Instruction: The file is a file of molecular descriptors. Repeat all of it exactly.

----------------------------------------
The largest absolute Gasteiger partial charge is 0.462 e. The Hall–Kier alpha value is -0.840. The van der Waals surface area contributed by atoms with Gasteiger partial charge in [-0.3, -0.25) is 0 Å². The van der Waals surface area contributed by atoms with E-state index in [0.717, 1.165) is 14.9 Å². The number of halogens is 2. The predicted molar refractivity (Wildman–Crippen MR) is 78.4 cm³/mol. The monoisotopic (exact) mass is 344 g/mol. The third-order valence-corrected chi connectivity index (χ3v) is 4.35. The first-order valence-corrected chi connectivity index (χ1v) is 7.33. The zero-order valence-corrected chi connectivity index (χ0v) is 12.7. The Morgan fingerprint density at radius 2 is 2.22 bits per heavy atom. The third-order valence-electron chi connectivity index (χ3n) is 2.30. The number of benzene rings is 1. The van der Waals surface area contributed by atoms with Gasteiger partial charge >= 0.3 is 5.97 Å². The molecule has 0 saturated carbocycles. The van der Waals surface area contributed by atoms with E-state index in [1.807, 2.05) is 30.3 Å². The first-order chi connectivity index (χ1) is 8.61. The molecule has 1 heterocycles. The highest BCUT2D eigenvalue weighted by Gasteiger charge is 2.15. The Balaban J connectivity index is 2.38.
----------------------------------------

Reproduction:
The largest absolute Gasteiger partial charge is 0.462 e. The Hall–Kier alpha value is -0.840. The van der Waals surface area contributed by atoms with Gasteiger partial charge in [-0.3, -0.25) is 0 Å². The van der Waals surface area contributed by atoms with E-state index in [0.717, 1.165) is 14.9 Å². The number of halogens is 2. The predicted molar refractivity (Wildman–Crippen MR) is 78.4 cm³/mol. The monoisotopic (exact) mass is 344 g/mol. The third-order valence-corrected chi connectivity index (χ3v) is 4.35. The first-order valence-corrected chi connectivity index (χ1v) is 7.33. The zero-order valence-corrected chi connectivity index (χ0v) is 12.7. The Morgan fingerprint density at radius 2 is 2.22 bits per heavy atom. The third-order valence-electron chi connectivity index (χ3n) is 2.30. The number of benzene rings is 1. The van der Waals surface area contributed by atoms with Gasteiger partial charge >= 0.3 is 5.97 Å². The molecule has 0 saturated carbocycles. The van der Waals surface area contributed by atoms with E-state index in [1.807, 2.05) is 30.3 Å². The first-order chi connectivity index (χ1) is 8.61. The molecule has 1 heterocycles. The highest BCUT2D eigenvalue weighted by Gasteiger charge is 2.15. The Balaban J connectivity index is 2.38.